In the May 2017 Edition of Modern Railways, there is an article entitled Kent Capacity Constraints Highlighted.

Reading this article, gives the impression that several stations served by Thameslink in the Southeastern area have platforms that are a tad short.

So perhaps this is the reason for the short trains.

But would using two six-car trains joining at a station like Bromley South station, enable another twelve-car train to go through the central core.

Conclusion

Six-car trains instead of eight-car trains on Thameslink, may increase capacity.

According to Wikipedia, the formation of the two trains are as follows.

  • Class 700/0 – DMCO-PTSO-MSO-TSO-TSO-MSO-PTSO-DMCO
  • Class 700/1 – DMCO-PTSO-MSO-MSO-TSO-TSO-TSO-TSO-MSO-MSO-PTSO-DMCO

It would appear that the 12-car trains have two extra MSO cars and two extra TSO cars.

If all the TSO and MSO cars are identical, I wouldn’t be surprised that to lengthen the trains from eight to 12 cars, is just a cut-and-shut job, as it is with the London Overground’s Class 378 trains and Crossrail’s Class 345 trains.

With sixteen percent extra capacity by lengthening all trains to twelve cars, I would expect that this capacity will be claimed when needed.

 

 

May 14, 2017 Posted by | Travel | , | Leave a comment

Reverse Commuting To Cambridge North Station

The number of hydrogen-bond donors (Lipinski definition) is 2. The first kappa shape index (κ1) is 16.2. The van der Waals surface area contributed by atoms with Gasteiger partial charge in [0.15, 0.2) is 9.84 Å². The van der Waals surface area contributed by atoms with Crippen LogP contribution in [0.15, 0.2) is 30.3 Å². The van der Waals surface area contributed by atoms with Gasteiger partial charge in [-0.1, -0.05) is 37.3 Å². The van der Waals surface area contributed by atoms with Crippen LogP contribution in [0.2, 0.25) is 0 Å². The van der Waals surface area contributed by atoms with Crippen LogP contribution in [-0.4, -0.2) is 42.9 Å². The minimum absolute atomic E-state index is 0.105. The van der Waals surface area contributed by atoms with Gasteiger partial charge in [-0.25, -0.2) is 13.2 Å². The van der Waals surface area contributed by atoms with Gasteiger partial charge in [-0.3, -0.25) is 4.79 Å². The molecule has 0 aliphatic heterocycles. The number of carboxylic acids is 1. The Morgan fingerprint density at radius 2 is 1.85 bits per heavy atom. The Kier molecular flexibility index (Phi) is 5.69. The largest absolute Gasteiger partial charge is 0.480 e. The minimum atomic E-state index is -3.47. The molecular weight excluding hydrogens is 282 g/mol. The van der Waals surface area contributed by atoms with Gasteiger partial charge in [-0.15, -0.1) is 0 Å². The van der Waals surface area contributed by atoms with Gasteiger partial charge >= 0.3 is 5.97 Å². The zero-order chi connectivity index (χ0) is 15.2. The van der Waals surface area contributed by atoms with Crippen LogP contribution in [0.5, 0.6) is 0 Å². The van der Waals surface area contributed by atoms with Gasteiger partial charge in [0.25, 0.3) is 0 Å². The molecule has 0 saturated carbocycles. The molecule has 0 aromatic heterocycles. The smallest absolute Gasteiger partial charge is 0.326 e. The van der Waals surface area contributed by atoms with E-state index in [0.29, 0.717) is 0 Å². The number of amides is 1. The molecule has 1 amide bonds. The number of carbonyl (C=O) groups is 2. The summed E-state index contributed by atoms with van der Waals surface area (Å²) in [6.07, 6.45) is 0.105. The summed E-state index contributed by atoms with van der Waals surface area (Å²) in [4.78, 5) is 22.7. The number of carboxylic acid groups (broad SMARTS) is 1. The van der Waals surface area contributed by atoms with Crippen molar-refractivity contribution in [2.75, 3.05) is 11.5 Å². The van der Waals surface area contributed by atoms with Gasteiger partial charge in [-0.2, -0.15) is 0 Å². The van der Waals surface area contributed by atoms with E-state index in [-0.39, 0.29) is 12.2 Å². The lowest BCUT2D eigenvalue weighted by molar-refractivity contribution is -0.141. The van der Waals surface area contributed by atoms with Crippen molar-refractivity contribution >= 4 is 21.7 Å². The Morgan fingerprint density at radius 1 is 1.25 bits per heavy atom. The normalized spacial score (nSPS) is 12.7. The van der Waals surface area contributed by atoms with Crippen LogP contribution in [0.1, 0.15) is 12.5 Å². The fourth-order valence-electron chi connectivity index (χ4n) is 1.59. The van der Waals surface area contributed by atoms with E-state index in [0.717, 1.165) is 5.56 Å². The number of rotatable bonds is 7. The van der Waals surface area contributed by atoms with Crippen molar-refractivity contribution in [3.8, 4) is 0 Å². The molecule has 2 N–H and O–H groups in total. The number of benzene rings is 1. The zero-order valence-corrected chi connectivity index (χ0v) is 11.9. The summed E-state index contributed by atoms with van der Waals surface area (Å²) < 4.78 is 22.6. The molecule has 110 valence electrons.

Cambridge North station opens on the 21st May 2017.

Around 1070, I commuted from London to Welwyn Garden City. It was much more relaxing than sharing the busy trains into London and on early trips to Cambridge in the last few years, I’ve noticed that quite a few people commute from London to Cambridge.

So given the proximity of the new Cambridge North station to the Cambridge Science Park, I wonder how many will use the service to get to and from their place of work?

The Service On Sunday, 21st May 2017

Trains would appear to be every hour at XX:42 taking about ten minutes under two hours.

The Service On Monday, 22nd May 2017

The weekday service would appear to be more comprehensive.

  • 06:08 KX 1:02
  • 06:44 KX 0:53
  • 06:52 KX 1.14
  • 07:04 KX 1:32
  • 07:28 LS 1:32
  • 08:04 KX 1:29
  • 08:14 KX 1:00
  • 08:28 LS 1:33

Note that KX is Kings Cross and LS is Liverpool Street.

All the trains shown arrive before 10:00 or a few minutes after.

Given that Thameslink will improve this service in May 2018, by adding another two trains per hour, it is certainly a good start.

May 12, 2017 Posted by | Travel | , , , | Leave a comment